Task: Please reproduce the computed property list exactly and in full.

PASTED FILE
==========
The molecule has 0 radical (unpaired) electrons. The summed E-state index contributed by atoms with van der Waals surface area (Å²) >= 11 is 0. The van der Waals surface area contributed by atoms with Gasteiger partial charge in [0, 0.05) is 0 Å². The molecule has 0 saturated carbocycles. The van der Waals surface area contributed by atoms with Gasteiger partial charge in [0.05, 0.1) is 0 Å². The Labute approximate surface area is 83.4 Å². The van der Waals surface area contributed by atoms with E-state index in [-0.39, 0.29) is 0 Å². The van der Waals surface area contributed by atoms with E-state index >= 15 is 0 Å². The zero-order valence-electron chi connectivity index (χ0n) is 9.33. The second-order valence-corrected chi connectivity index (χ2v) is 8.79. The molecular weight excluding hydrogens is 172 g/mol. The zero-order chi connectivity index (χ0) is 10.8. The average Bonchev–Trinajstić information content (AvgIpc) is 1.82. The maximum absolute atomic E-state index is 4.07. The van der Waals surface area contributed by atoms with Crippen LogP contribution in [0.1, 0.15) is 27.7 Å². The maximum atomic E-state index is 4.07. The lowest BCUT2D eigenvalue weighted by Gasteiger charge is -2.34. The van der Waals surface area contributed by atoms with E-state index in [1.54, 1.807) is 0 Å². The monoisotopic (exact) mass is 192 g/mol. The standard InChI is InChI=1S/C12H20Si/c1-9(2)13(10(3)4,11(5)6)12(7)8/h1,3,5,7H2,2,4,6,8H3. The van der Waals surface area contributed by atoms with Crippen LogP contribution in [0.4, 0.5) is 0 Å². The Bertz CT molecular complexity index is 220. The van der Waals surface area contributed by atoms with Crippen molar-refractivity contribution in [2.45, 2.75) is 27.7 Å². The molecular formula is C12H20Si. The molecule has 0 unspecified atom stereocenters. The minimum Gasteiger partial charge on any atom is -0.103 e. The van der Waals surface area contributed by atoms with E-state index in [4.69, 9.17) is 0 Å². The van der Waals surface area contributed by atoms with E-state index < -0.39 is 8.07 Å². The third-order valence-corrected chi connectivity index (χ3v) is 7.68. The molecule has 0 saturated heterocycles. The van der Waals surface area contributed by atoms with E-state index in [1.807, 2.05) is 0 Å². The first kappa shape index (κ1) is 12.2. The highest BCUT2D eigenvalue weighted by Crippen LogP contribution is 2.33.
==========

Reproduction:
The molecule has 0 radical (unpaired) electrons. The summed E-state index contributed by atoms with van der Waals surface area (Å²) >= 11 is 0. The van der Waals surface area contributed by atoms with Gasteiger partial charge in [0, 0.05) is 0 Å². The molecule has 0 saturated carbocycles. The van der Waals surface area contributed by atoms with Gasteiger partial charge in [0.05, 0.1) is 0 Å². The Labute approximate surface area is 83.4 Å². The van der Waals surface area contributed by atoms with E-state index in [-0.39, 0.29) is 0 Å². The van der Waals surface area contributed by atoms with E-state index >= 15 is 0 Å². The zero-order valence-electron chi connectivity index (χ0n) is 9.33. The second-order valence-corrected chi connectivity index (χ2v) is 8.79. The molecular weight excluding hydrogens is 172 g/mol. The zero-order chi connectivity index (χ0) is 10.8. The average Bonchev–Trinajstić information content (AvgIpc) is 1.82. The maximum absolute atomic E-state index is 4.07. The van der Waals surface area contributed by atoms with Crippen LogP contribution in [0.1, 0.15) is 27.7 Å². The maximum atomic E-state index is 4.07. The lowest BCUT2D eigenvalue weighted by Gasteiger charge is -2.34. The van der Waals surface area contributed by atoms with E-state index in [1.54, 1.807) is 0 Å². The monoisotopic (exact) mass is 192 g/mol. The standard InChI is InChI=1S/C12H20Si/c1-9(2)13(10(3)4,11(5)6)12(7)8/h1,3,5,7H2,2,4,6,8H3. The van der Waals surface area contributed by atoms with Crippen LogP contribution in [0.4, 0.5) is 0 Å². The Bertz CT molecular complexity index is 220. The van der Waals surface area contributed by atoms with Crippen molar-refractivity contribution in [2.45, 2.75) is 27.7 Å². The molecular formula is C12H20Si. The molecule has 0 unspecified atom stereocenters. The minimum Gasteiger partial charge on any atom is -0.103 e. The van der Waals surface area contributed by atoms with E-state index in [4.69, 9.17) is 0 Å². The van der Waals surface area contributed by atoms with E-state index < -0.39 is 8.07 Å². The third-order valence-corrected chi connectivity index (χ3v) is 7.68. The molecule has 0 saturated heterocycles. The van der Waals surface area contributed by atoms with E-state index in [1.807, 2.05) is 0 Å². The first kappa shape index (κ1) is 12.2. The highest BCUT2D eigenvalue weighted by Crippen LogP contribution is 2.33.